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Strange quantum properties of black holes confirmed

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MADRID, Nov. 7 (EUROPA PRESS) –

Theoretical physicists at the University of Queensland have confirmed the strange quantum properties of black holes, including their amazing ability to have different masses simultaneously.

A team led by doctoral candidate Joshua Foo performed calculations that reveal surprising quantum phenomena in black holes.

“Black holes are an incredibly unique and fascinating feature of our universe. They are created when gravity compresses a huge amount of incredibly dense matter into tiny space, creating so much gravitational pull that not even light can escape. It’s a phenomenon that can be triggered by a dying star,” explains Foo it’s a statement.

“But, until now, we haven’t really investigated whether black holes exhibit some of the weird and wonderful behaviors of quantum physics. One of those behaviors is superposition, where particles on a quantum scale can exist in multiple states at the same time.

“This is most commonly illustrated by Schrödinger’s cat, which can be alive and dead simultaneously. But, for black holes, we wanted to see if they could have very different masses at the same time, and it turns out they could. Imagine you’re wide and tall.” , as well as short and thin at the same time, is an intuitively confusing situation, since we are stuck in the world of traditional physics. But this is the reality of quantum black holes.”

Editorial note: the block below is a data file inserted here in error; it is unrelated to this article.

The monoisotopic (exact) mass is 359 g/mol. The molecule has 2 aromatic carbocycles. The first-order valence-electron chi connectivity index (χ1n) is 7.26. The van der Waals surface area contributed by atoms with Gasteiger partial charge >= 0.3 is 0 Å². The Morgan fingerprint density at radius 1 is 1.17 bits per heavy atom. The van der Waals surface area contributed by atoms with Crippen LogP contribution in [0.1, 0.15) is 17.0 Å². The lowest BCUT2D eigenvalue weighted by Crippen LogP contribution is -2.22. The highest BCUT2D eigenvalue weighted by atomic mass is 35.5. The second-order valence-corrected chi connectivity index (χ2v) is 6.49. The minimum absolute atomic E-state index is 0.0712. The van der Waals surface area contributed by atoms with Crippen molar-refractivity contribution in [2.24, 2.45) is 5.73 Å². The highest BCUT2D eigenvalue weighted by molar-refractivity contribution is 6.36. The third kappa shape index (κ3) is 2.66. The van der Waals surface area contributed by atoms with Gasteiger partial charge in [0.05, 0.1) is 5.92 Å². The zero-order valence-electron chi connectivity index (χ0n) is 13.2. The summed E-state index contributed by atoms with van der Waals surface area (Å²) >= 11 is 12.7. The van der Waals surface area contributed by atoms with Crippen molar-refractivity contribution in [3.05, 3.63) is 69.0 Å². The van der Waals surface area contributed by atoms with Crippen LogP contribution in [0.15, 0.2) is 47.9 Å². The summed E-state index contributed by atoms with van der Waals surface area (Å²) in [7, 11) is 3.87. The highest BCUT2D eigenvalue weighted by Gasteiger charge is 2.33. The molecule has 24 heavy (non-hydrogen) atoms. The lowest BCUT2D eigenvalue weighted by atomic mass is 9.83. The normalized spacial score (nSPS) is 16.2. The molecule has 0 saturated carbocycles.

To reveal this, the team developed a mathematical framework that allows a particle to be “placed” outside a theoretical black hole with superimposed mass.

Mass was specifically looked at as it is a defining characteristic of a black hole and it is plausible that quantum black holes naturally have a superposition of masses.

The research co-director, Dr. Magdalena Zych, said that the research, in fact, reinforces the conjectures raised by the pioneers of quantum physics. “Our work shows that the early theories of Jacob Bekenstein, an American and Israeli theoretical physicist who made fundamental contributions to the foundation of black hole thermodynamics, were correct,” he said.

“He postulated that black holes can only have masses that have certain values, that is, must be within certain bands or proportions; this is how the energy levels of an atom work, for example.

“Our model showed that these overlapping masses were, in fact, in certain bands or certain ratios, as Bekenstein predicted. We did not assume any such pattern, so the fact that we found this evidence was quite surprising.

The universe is revealing to us that it is always more strange, mysterious and fascinating than most of us could have imagined,” he said.

The research has been published in Physical Review Letters.

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